HBO Offering Multiple Movies, Original Series, And More, For Free

HBO wants you to stay the hell home during the coronavirus, and to better encourage you to do so, they're offering a whole bunch of stuff for free. Nine full original series, 10 documentaries and docuseries, and 20 Warner Bros. theatrical films will all be available to stream on HBO for free – as in, you don't need an HBO subscription to watch them. Plus: Amazon is breaking with tradition, and making in-app purchases, including renting and buying films and TV shows, possible.

Hey, have you always wanted to catch up on HBO originals, but haven't wanted to sign up for an HBO subscription? Well, your time is now. Starting this Friday, April 3, HBO is launching something they call the #StayHomeBoxOffice, which will make a plethora of content available for free – no HBO subscription required. Here's what you get:

9 Full Series 

Ballers (5 Seasons)

Barry (2 Seasons)

Silicon Valley (6 Seasons)

Six Feet Under (5 Seasons)

The Sopranos (7 Seasons)

Succession (2 Seasons)

True Blood (7 Seasons

Veep (7 Seasons)

The Wire (5 Seasons)

10 Docuseries and Documentaries

The Apollo

The Case Against Adnan Syed

Elvis Presley: The Searcher

I Love You, Now Die: The Commonwealth v. Michelle Carter

The Inventor: Out for Blood in Silicon Valley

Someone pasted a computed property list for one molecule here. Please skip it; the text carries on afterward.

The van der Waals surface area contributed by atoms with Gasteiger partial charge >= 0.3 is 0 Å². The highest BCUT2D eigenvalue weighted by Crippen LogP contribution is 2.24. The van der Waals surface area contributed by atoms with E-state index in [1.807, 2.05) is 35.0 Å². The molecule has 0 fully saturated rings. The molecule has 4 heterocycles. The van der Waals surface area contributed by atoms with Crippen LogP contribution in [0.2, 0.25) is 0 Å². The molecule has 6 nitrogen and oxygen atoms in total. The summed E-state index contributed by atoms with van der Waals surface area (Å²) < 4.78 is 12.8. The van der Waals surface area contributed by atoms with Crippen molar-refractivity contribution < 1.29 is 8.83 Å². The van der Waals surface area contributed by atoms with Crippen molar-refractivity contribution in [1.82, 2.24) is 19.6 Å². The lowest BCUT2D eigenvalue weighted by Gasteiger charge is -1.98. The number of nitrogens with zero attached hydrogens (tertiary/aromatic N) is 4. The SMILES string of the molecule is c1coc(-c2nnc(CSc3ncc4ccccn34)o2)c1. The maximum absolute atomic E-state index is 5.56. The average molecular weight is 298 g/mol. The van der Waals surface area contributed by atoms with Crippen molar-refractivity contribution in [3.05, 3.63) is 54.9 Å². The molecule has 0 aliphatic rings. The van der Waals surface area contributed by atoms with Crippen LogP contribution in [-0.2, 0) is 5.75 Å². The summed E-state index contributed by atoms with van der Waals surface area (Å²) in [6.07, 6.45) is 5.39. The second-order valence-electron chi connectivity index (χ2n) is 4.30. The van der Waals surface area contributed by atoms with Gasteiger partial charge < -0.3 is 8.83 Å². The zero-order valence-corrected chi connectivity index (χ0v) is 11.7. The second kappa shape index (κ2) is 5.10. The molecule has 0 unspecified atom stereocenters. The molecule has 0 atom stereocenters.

Jane Fonda in Five Acts


True Justice: Bryan Stevenson's Fight for Equality

United Skates

We Are the Dream: The Kids of the MLK Oakland Oratorical Fest

20 Warner Bros. Theatricals


Arthur 2: On the Rocks

Blinded By the Light

The Bridges of Madison County

Crazy, Stupid, Love

Empire of the Sun

Forget Paris

Happy Feet Two

Isn't It Romantic?

The Lego Movie 2: The Second Part

Midnight Special

My Dog Skip

Nancy Drew And The Hidden Staircase


Pokémon Detective Pikachu

Red Riding Hood



Sucker Punch


The programming will be available to stream without a subscription starting Friday by downloading the HBO NOW or HBO GO apps or by visiting or The content will also be made available for free via participating distribution partners' platforms in the coming days.

Meanwhile, in news that doesn't involve free stuff, but is still pretty cool, Amazon is changing things up regarding their in-app purchases. In the old, pre-coronavirus days, Amazon would not allower users to rent or buy content on the Prime Video app. Instead, you had to use a web browser. Now, Amazon has reversed course, and is allowing in-app purchases on Apple products. Before, Amazon was against this because it required paying a fee to Apple. But Apple has set up a program for the time being:

There's no word on how long this will be in place, but you should probably take advantage of it now.